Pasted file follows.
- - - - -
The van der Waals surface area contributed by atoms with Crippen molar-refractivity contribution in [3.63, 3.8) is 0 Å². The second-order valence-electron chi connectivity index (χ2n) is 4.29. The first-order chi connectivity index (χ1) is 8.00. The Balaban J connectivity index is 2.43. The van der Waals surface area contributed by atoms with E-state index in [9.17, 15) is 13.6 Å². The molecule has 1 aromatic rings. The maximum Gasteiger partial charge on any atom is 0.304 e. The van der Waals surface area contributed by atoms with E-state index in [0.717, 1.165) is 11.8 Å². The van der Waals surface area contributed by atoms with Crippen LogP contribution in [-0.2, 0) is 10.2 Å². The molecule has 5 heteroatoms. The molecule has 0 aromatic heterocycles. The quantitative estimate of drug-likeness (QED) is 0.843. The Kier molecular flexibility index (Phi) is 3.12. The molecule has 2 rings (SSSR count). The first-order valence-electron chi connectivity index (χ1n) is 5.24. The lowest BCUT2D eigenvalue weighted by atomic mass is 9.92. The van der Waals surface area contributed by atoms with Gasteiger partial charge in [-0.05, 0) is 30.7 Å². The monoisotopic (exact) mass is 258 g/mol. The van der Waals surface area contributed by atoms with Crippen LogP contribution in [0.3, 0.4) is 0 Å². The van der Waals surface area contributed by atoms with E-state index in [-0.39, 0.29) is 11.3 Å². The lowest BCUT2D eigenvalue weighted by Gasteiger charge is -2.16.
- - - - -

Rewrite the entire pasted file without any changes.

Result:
The van der Waals surface area contributed by atoms with Crippen molar-refractivity contribution in [3.63, 3.8) is 0 Å². The second-order valence-electron chi connectivity index (χ2n) is 4.29. The first-order chi connectivity index (χ1) is 8.00. The Balaban J connectivity index is 2.43. The van der Waals surface area contributed by atoms with E-state index in [9.17, 15) is 13.6 Å². The molecule has 1 aromatic rings. The maximum Gasteiger partial charge on any atom is 0.304 e. The van der Waals surface area contributed by atoms with E-state index in [0.717, 1.165) is 11.8 Å². The van der Waals surface area contributed by atoms with Crippen LogP contribution in [-0.2, 0) is 10.2 Å². The molecule has 5 heteroatoms. The molecule has 0 aromatic heterocycles. The quantitative estimate of drug-likeness (QED) is 0.843. The Kier molecular flexibility index (Phi) is 3.12. The molecule has 2 rings (SSSR count). The first-order valence-electron chi connectivity index (χ1n) is 5.24. The lowest BCUT2D eigenvalue weighted by atomic mass is 9.92. The van der Waals surface area contributed by atoms with Gasteiger partial charge in [-0.05, 0) is 30.7 Å². The monoisotopic (exact) mass is 258 g/mol. The van der Waals surface area contributed by atoms with Crippen LogP contribution in [0.3, 0.4) is 0 Å². The van der Waals surface area contributed by atoms with E-state index in [-0.39, 0.29) is 11.3 Å². The lowest BCUT2D eigenvalue weighted by Gasteiger charge is -2.16.